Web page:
‘The Sun Walks Down’ Is a Poignant Story Set Against the Landscape of the Australian Backcountry

Lee Polevoi


The Sun Walks Down

by Fiona McFarlane

Farrar Straus Giroux

352 pages


The missing-child motif has become frighteningly pervasive in commercial novels and film. When the same plot line appears in a work of literary fiction, like Jon McGregor’s Reservoir 13, the results can be deeply haunting and powerful.


The Sun Walks Down, a new novel by the Australian writer Fiona McFarlane, falls squarely within this elite niche. It’s an outstanding achievement and should find a place among the best works of fiction in 2023.


In 1883, a child goes missing during a sandstorm in the barren landscape of southern Australia. This event sets in motion a range of actions and consequences in and around the small community of Fairly. The teeming cast includes (but isn’t limited to) Denny Wallace, the 6-year-old missing child; his mother, father, and five sisters; a priest undergoing a crisis of faith; two native trackers; a newlywed constable and his wife; and a Swedish exile painter and his wife.



Yet another character is omnipresent throughout—the vast, nearly uninhabitable Australian backcountry and its eternal companion, the burning sun (“the sky again turned an apocalyptic red”).


Understandably, at first, a reader might shy away from this seeming deluge of characters. But McFarlane quickly sharpens her portraits of people looking for Denny Wallace. Three country men are “shortish, squarish, with high surprised foreheads,” while the constable has a “whole wide permanent face, each freckle as dependable as a brick.” 


Everyone involved in the search comes with their own distinct needs and concerns—not all of which have much to do with the missing boy. 


Inevitably, some characters have more life than others. Cissy, the boy’s strong-willed 15-year-old sister, strongly resembles Mattie Ross, the spiky narrator of True Grit. Sergeant Foster, a veteran lawman and occasional author, stands out too. Here Sgt. Foster is viewed through the eyes of Joanna, the town’s matriarch:



“Foster, more malleable than expected, produces those active, anticipatory noises men make before they stand to leave a room … She remembers that his book includes a chapter on the heroic women of the bush, who sigh with loneliness in the melancholy twilight, as if the sun is always setting and the trees are always dense and straight and in a violet haze. He surveys the room as if he’s just entered it, he makes a chivalric gesture of farewell, and finally he leaves.”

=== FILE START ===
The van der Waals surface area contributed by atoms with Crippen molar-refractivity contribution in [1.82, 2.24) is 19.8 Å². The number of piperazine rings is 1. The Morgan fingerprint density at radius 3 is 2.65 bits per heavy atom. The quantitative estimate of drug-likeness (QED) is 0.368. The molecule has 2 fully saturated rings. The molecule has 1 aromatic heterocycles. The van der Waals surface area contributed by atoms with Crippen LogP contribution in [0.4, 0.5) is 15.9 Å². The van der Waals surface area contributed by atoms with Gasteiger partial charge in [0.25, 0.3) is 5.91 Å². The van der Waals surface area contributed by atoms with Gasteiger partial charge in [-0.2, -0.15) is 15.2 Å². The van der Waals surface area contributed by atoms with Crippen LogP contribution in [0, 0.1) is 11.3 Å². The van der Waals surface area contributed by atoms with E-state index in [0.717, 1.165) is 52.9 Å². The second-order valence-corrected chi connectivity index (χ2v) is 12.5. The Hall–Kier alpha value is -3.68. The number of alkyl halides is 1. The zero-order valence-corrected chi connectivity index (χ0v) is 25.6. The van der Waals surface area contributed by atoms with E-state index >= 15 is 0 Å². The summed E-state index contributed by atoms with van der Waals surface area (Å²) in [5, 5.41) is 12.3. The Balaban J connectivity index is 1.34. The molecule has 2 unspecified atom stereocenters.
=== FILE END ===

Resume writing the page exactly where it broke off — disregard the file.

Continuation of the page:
The Sun Walks Down takes place over the course of a week. With each passing day, the search for Denny Wallace grows more agonizing, both for the community and the reader. McFarlane moves seamlessly between viewpoints, offering a close look at the local citizens’ passions and misgivings.


She also sympathetically portrays the native trackers, Billy Rough and Jimmy Possum, as they try to placate the white townspeople—all while maintaining their dignity, regardless of the callous treatment they often experience. At a difficult moment during the search, Billy reflects upon the course of events:



“Billy wonders if the rest of his life will be spent crossing back and forth across the plain, which he has heard described as an empty wasteland but Billy knows to be dense with motion: the motion of ancestors, spirits, the animals that should be here and the animals that shouldn’t, songs, stories, people, goods, water, minerals, the railways, the roads, stock tracks, fire and the celestial bodies. When he crosses the plain, he both lives inside this density and passes over it.”


There are many places where the author could have tripped up in this ambitious novel (her second, after The Night Guest)—losing the thread among a panoply of characters, failing to describe the Australian bush in fresh, interesting ways, or sacrificing momentum over the space of 350 pages.


Fiona McFarlane nimbly sidesteps these obstacles. The result is a rich, all-encompassing story that solidifies her status as a writer to be recognized and followed for years to come.


Author Bio:

The Confessions of Gabriel Ash, a new novel by Lee Polevoi, Highbrow Magazine’s chief book critic, is forthcoming from Running Wild Press.


For Highbrow Magazine


Image Sources:

Pen Ash (Pixabay, Creative Commons)

Moremilu (Pixabay, Creative Commons)

Farrar, Straus and Giroux

Rahim Mngwaya (Wikimedia.org, Creative Commons)


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